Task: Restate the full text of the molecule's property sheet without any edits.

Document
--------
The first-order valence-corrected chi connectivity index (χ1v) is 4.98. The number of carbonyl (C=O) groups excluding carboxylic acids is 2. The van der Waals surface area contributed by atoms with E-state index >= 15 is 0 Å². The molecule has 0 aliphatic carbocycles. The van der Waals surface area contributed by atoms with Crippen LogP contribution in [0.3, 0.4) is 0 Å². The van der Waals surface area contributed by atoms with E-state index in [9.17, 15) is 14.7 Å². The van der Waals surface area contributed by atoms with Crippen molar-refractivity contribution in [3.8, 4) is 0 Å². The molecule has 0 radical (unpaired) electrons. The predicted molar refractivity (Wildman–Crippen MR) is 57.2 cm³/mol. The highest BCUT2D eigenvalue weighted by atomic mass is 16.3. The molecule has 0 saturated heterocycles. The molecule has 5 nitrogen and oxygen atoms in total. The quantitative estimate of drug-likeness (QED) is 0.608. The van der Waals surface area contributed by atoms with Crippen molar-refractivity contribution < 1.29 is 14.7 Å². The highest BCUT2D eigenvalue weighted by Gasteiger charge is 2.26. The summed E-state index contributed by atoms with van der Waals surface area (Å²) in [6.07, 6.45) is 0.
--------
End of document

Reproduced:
The first-order valence-corrected chi connectivity index (χ1v) is 4.98. The number of carbonyl (C=O) groups excluding carboxylic acids is 2. The van der Waals surface area contributed by atoms with E-state index >= 15 is 0 Å². The molecule has 0 aliphatic carbocycles. The van der Waals surface area contributed by atoms with Crippen LogP contribution in [0.3, 0.4) is 0 Å². The van der Waals surface area contributed by atoms with E-state index in [9.17, 15) is 14.7 Å². The van der Waals surface area contributed by atoms with Crippen molar-refractivity contribution in [3.8, 4) is 0 Å². The molecule has 0 radical (unpaired) electrons. The predicted molar refractivity (Wildman–Crippen MR) is 57.2 cm³/mol. The highest BCUT2D eigenvalue weighted by atomic mass is 16.3. The molecule has 0 saturated heterocycles. The molecule has 5 nitrogen and oxygen atoms in total. The quantitative estimate of drug-likeness (QED) is 0.608. The van der Waals surface area contributed by atoms with Crippen molar-refractivity contribution < 1.29 is 14.7 Å². The highest BCUT2D eigenvalue weighted by Gasteiger charge is 2.26. The summed E-state index contributed by atoms with van der Waals surface area (Å²) in [6.07, 6.45) is 0.